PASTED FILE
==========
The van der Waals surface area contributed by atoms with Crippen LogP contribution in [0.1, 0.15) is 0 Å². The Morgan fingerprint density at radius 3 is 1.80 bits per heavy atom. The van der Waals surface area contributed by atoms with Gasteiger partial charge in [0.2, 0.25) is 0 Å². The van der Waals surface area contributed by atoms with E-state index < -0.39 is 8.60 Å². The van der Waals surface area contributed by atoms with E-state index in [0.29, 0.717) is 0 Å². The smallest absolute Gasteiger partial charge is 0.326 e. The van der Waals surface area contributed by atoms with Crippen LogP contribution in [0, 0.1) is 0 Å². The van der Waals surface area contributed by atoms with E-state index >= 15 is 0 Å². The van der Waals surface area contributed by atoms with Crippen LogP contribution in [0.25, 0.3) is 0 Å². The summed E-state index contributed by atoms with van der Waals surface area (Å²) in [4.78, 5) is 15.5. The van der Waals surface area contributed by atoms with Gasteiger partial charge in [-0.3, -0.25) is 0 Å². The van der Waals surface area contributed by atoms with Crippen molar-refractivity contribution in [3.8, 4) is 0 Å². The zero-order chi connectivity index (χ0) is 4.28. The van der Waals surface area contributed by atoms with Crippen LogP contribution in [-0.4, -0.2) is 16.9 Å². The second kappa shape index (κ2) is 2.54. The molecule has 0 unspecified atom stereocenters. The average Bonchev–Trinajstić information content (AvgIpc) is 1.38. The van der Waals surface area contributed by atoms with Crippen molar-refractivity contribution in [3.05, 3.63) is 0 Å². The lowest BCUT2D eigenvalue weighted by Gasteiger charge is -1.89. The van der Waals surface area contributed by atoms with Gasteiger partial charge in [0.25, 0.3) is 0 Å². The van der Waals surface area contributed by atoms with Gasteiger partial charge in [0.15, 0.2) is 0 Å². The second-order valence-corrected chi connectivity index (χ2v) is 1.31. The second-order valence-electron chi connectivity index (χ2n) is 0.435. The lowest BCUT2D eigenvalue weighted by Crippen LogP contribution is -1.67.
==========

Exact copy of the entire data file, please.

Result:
The van der Waals surface area contributed by atoms with Crippen LogP contribution in [0.1, 0.15) is 0 Å². The Morgan fingerprint density at radius 3 is 1.80 bits per heavy atom. The van der Waals surface area contributed by atoms with Gasteiger partial charge in [0.2, 0.25) is 0 Å². The van der Waals surface area contributed by atoms with E-state index < -0.39 is 8.60 Å². The van der Waals surface area contributed by atoms with E-state index in [0.29, 0.717) is 0 Å². The smallest absolute Gasteiger partial charge is 0.326 e. The van der Waals surface area contributed by atoms with Crippen LogP contribution in [0, 0.1) is 0 Å². The van der Waals surface area contributed by atoms with E-state index >= 15 is 0 Å². The van der Waals surface area contributed by atoms with Crippen LogP contribution in [0.25, 0.3) is 0 Å². The summed E-state index contributed by atoms with van der Waals surface area (Å²) in [4.78, 5) is 15.5. The van der Waals surface area contributed by atoms with Gasteiger partial charge in [-0.3, -0.25) is 0 Å². The van der Waals surface area contributed by atoms with Crippen molar-refractivity contribution in [3.8, 4) is 0 Å². The zero-order chi connectivity index (χ0) is 4.28. The van der Waals surface area contributed by atoms with Crippen LogP contribution in [-0.4, -0.2) is 16.9 Å². The second kappa shape index (κ2) is 2.54. The molecule has 0 unspecified atom stereocenters. The average Bonchev–Trinajstić information content (AvgIpc) is 1.38. The van der Waals surface area contributed by atoms with Crippen molar-refractivity contribution in [3.05, 3.63) is 0 Å². The lowest BCUT2D eigenvalue weighted by Gasteiger charge is -1.89. The van der Waals surface area contributed by atoms with Gasteiger partial charge in [0.25, 0.3) is 0 Å². The van der Waals surface area contributed by atoms with Gasteiger partial charge in [0.15, 0.2) is 0 Å². The second-order valence-corrected chi connectivity index (χ2v) is 1.31. The second-order valence-electron chi connectivity index (χ2n) is 0.435. The lowest BCUT2D eigenvalue weighted by Crippen LogP contribution is -1.67.